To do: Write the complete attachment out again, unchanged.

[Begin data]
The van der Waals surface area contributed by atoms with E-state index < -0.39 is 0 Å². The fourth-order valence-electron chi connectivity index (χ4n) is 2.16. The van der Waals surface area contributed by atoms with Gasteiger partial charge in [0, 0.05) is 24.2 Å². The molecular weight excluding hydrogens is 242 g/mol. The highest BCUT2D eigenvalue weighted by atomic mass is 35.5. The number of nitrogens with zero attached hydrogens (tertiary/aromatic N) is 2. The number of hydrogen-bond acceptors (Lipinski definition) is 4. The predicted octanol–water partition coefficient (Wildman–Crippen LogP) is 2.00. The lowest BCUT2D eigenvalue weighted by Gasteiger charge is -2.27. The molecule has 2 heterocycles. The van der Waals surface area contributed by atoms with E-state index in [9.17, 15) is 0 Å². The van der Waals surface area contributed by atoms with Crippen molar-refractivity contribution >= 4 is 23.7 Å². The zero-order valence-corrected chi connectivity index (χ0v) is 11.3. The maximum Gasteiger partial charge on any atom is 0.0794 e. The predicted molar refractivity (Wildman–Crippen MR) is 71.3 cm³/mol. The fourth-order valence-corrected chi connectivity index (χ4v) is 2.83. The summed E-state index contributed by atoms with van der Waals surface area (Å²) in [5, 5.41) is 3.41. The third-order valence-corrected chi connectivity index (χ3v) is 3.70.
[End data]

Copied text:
The van der Waals surface area contributed by atoms with E-state index < -0.39 is 0 Å². The fourth-order valence-electron chi connectivity index (χ4n) is 2.16. The van der Waals surface area contributed by atoms with Gasteiger partial charge in [0, 0.05) is 24.2 Å². The molecular weight excluding hydrogens is 242 g/mol. The highest BCUT2D eigenvalue weighted by atomic mass is 35.5. The number of nitrogens with zero attached hydrogens (tertiary/aromatic N) is 2. The number of hydrogen-bond acceptors (Lipinski definition) is 4. The predicted octanol–water partition coefficient (Wildman–Crippen LogP) is 2.00. The lowest BCUT2D eigenvalue weighted by Gasteiger charge is -2.27. The molecule has 2 heterocycles. The van der Waals surface area contributed by atoms with E-state index in [9.17, 15) is 0 Å². The van der Waals surface area contributed by atoms with Crippen molar-refractivity contribution >= 4 is 23.7 Å². The zero-order valence-corrected chi connectivity index (χ0v) is 11.3. The maximum Gasteiger partial charge on any atom is 0.0794 e. The predicted molar refractivity (Wildman–Crippen MR) is 71.3 cm³/mol. The fourth-order valence-corrected chi connectivity index (χ4v) is 2.83. The summed E-state index contributed by atoms with van der Waals surface area (Å²) in [5, 5.41) is 3.41. The third-order valence-corrected chi connectivity index (χ3v) is 3.70.